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Mystery seeds from China in your mailbox: Scam or invasive species?

People across the country are reporting getting seeds they never ordered in their mailboxes. The USDA is testing them.

People in multiple states have mysteriously been receiving unsolicited packages of seeds that appear to be mailed from China. While it's believed to be a marketing scam, it could be something potentially damaging to native plant species.

The U.S. Department of Agriculture says this appears to be a “brushing scam." That's when the seller who sent the item posts fake customer reviews to increase sales.

But to be safe, the agency says it is investigating and testing the seeds to make sure they are not a danger to American agriculture or the environment.

Georgia's agriculture commissioner said his agency has been hearing of reports from all over the country. Gary Black said he doesn't know what the seeds are, but said they could potentially be an invasive plant species that can "wreak havoc on the environment, displace or destroy native plants and insects and severely damage crops."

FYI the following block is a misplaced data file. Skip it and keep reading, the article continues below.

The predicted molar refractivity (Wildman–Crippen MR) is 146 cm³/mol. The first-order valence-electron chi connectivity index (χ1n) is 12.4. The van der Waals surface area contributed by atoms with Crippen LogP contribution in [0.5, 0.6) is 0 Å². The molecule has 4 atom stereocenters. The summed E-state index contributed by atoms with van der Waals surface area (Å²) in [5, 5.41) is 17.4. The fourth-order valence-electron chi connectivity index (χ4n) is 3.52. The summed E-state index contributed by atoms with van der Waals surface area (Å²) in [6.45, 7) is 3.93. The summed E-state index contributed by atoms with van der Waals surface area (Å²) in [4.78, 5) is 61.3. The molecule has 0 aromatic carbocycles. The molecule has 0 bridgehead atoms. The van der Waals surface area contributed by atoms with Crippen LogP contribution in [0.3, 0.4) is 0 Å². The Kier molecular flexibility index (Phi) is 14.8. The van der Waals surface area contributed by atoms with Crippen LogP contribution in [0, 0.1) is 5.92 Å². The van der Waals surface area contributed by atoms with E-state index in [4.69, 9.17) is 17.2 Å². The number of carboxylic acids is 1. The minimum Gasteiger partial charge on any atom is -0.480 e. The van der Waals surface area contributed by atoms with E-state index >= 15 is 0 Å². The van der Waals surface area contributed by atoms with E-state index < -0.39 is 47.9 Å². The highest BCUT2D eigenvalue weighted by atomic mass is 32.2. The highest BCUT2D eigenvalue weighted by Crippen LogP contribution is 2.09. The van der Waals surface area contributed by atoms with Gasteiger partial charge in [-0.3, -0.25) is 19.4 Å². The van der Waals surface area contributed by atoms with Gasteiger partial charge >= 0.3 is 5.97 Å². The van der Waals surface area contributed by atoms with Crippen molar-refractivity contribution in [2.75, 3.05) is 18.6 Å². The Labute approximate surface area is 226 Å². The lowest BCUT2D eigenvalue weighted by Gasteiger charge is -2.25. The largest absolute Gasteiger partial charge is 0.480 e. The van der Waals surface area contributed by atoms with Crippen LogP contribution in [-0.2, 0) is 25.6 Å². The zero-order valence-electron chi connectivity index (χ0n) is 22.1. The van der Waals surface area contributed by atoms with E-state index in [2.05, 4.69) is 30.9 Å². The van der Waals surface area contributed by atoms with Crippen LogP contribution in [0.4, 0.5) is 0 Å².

RELATED: 'Use extreme caution': Unsolicited packages of seeds from China showing up in Georgia mailboxes

RELATED: Washington residents receive mysterious packages of seeds from China

The Washington state Department of Agriculture says if they are invasive plants, they harbor pests and diseases for which native plants have no defense. It could also be toxic to livestock, other animals and even humans.

Anyone who has received an unsolicited package of seeds should not plant the seeds. USDA says recipients should immediately contact their state plant regulatory office or the USDA’s Animal and Plant Health Inspection Service's State plant health director. Hold onto the seeds, packaging and mailing label until one of those agencies responds with further instructions.